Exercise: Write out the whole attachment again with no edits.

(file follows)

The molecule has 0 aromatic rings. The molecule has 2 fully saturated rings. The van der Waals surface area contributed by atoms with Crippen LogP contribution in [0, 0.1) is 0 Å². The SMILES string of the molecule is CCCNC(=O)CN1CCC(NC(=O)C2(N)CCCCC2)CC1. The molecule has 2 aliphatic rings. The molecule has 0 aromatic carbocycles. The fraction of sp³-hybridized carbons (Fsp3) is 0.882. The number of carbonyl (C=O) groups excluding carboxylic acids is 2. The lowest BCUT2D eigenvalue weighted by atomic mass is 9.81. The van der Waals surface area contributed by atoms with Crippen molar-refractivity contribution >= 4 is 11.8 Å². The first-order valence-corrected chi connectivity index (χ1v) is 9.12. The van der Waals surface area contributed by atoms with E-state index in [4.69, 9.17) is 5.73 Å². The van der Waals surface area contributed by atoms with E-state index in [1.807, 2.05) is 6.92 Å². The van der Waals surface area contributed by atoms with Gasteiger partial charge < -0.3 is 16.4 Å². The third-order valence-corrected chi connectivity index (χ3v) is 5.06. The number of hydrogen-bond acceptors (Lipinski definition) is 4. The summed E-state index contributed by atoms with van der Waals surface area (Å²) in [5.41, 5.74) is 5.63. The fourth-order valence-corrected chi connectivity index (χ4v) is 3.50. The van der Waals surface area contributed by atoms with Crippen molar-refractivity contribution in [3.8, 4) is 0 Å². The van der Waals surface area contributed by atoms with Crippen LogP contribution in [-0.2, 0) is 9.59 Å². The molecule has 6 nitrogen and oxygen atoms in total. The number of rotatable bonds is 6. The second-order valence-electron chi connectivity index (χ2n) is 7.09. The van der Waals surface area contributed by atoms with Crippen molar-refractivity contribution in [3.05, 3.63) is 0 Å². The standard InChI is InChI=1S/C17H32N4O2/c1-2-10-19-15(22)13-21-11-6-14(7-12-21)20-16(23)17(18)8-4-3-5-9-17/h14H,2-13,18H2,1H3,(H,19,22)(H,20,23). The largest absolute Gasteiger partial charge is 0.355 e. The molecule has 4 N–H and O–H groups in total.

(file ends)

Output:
The molecule has 0 aromatic rings. The molecule has 2 fully saturated rings. The van der Waals surface area contributed by atoms with Crippen LogP contribution in [0, 0.1) is 0 Å². The SMILES string of the molecule is CCCNC(=O)CN1CCC(NC(=O)C2(N)CCCCC2)CC1. The molecule has 2 aliphatic rings. The molecule has 0 aromatic carbocycles. The fraction of sp³-hybridized carbons (Fsp3) is 0.882. The number of carbonyl (C=O) groups excluding carboxylic acids is 2. The lowest BCUT2D eigenvalue weighted by atomic mass is 9.81. The van der Waals surface area contributed by atoms with Crippen molar-refractivity contribution >= 4 is 11.8 Å². The first-order valence-corrected chi connectivity index (χ1v) is 9.12. The van der Waals surface area contributed by atoms with E-state index in [4.69, 9.17) is 5.73 Å². The van der Waals surface area contributed by atoms with E-state index in [1.807, 2.05) is 6.92 Å². The van der Waals surface area contributed by atoms with Gasteiger partial charge < -0.3 is 16.4 Å². The third-order valence-corrected chi connectivity index (χ3v) is 5.06. The number of hydrogen-bond acceptors (Lipinski definition) is 4. The summed E-state index contributed by atoms with van der Waals surface area (Å²) in [5.41, 5.74) is 5.63. The fourth-order valence-corrected chi connectivity index (χ4v) is 3.50. The van der Waals surface area contributed by atoms with Crippen molar-refractivity contribution in [3.8, 4) is 0 Å². The van der Waals surface area contributed by atoms with Crippen LogP contribution in [-0.2, 0) is 9.59 Å². The molecule has 6 nitrogen and oxygen atoms in total. The number of rotatable bonds is 6. The second-order valence-electron chi connectivity index (χ2n) is 7.09. The van der Waals surface area contributed by atoms with Crippen molar-refractivity contribution in [3.05, 3.63) is 0 Å². The standard InChI is InChI=1S/C17H32N4O2/c1-2-10-19-15(22)13-21-11-6-14(7-12-21)20-16(23)17(18)8-4-3-5-9-17/h14H,2-13,18H2,1H3,(H,19,22)(H,20,23). The largest absolute Gasteiger partial charge is 0.355 e. The molecule has 4 N–H and O–H groups in total.